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A Potter of Gold for Those Who Think Big

Bruce Kluger and David Slavin write satire for National Public Radio.

June 02, 2004|Bruce Kluger and David Slavin

As faithful as the changing of the equinoxes, Warner Bros. will once again go into overdrive this week to promote "Harry Potter and the Prisoner of Azkaban," its newest big-screen adaptation of J.K. Rowling's mind-bendingly popular children's books. As always, publishers, TV programmers and entrepreneurs across the country will try to co-opt the Potter craze, hoping to siphon off riches of their own.

Which media outlet will come up with the most lucrative way to latch on to Pottermania? Let the games begin:

Monday: After four hours of strategizing ways to participate in the Potter rage, executives at ABC-TV/Disney/Miramax are shocked to discover they do not own the rights to the Potter books and never will. Undaunted, the company immediately re-releases three dozen classic films under new titles (e.g., "Dirty Harry Potter," "Harry Potter and Tonto," "When Harry Potter Met Sally," etc.). "This is what we do best," explains a company spokesman. "Who needs Harry Potter when you have Harvey Weinstein?"

Tuesday: Pugnacious talk-show host Sean Hannity debates the hot-button issues underlying the Potter trend with columnists E.J. Dionne and Ann Coulter. As Dionne defends Potter's right to a gay marriage -- this despite the boy's British citizenship and the fact that he's not homosexual -- Coulter challenges the accuracy of the books' depiction of magic and sorcery. "This movie isn't about real witchcraft," barks Coulter. "Trust me. I know a thing or two about witches."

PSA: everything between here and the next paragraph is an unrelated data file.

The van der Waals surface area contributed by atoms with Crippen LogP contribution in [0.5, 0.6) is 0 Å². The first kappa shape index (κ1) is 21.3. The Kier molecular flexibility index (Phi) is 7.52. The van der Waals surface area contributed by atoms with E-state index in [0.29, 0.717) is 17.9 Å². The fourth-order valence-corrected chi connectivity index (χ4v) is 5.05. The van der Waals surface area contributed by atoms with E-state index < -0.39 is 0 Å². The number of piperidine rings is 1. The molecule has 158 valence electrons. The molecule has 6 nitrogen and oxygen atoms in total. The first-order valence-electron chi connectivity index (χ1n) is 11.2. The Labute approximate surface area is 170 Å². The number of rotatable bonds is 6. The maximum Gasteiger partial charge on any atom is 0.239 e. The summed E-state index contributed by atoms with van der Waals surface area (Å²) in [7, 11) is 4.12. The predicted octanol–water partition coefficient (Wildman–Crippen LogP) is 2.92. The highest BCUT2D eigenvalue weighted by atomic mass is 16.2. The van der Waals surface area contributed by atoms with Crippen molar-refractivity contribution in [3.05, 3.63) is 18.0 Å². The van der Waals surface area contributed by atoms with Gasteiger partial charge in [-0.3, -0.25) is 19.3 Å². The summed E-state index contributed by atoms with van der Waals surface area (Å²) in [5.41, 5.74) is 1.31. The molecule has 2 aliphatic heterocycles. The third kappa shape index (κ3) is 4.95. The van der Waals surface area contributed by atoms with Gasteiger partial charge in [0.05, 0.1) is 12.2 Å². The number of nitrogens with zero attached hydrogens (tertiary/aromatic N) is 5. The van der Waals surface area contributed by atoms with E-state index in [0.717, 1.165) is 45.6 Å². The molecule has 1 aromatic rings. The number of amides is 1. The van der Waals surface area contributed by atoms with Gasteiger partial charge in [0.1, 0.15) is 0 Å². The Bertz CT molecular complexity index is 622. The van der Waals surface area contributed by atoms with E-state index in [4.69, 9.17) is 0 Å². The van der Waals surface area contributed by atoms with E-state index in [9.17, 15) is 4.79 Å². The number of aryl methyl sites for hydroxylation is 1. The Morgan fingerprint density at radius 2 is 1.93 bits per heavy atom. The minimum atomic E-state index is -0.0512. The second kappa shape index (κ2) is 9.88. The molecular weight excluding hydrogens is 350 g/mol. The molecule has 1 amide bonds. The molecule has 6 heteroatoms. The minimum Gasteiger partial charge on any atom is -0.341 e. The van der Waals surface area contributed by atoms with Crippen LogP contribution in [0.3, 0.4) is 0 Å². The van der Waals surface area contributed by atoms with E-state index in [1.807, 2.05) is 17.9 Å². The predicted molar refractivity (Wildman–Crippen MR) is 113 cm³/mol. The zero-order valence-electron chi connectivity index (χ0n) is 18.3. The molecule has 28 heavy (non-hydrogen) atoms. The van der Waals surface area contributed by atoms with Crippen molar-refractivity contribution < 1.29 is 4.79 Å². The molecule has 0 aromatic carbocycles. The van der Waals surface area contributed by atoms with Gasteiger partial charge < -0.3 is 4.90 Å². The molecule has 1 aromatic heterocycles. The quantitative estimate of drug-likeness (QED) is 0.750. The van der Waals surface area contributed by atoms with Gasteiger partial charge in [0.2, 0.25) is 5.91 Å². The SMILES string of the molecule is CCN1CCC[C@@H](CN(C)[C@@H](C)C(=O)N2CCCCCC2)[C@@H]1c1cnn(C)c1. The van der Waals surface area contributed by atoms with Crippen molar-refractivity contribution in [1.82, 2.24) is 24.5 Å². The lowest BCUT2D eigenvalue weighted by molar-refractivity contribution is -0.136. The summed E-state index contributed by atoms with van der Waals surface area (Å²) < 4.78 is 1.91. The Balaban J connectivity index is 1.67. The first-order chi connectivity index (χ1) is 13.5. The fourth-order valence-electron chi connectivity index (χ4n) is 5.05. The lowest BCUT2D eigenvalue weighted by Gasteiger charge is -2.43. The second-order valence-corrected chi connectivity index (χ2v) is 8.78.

Wednesday: Keeping with tradition, Playboy founder Hugh M. Hefner contacts Rowling, offering her $1 million to appear in his magazine naked, posed atop a broomstick. When Rowling refuses, an unbowed Hefner announces that Playboy will publish a nude pictorial of Joni Lovewell, a Borders employee from Dubuque who "once sold 15 Harry Potter books in one day" and enjoys long walks on the beach.

Thursday: The Cartoon Network announces it will produce an animated version of a classic '70s sitcom, now adapted to the Rowling oeuvre. "Welcome Back, Potter" transports the old gang from the blacktops of James Buchanan High School to the campus of Hogwarts School of Witchcraft and Wizardry, where the beloved "Sweathog-warts" engage in hilarious hexes and high jinks. Original cast member John Travolta agrees to lend his voice to the series, provided that Hogwarts supplements its courses with seminars in Scientology.

Friday: In a stroke of marketing genius, founder Jeff Bezos acquires worldwide rights to the popular line of Chia Pet products and begins selling them online under a new name: Hairy Pottery.

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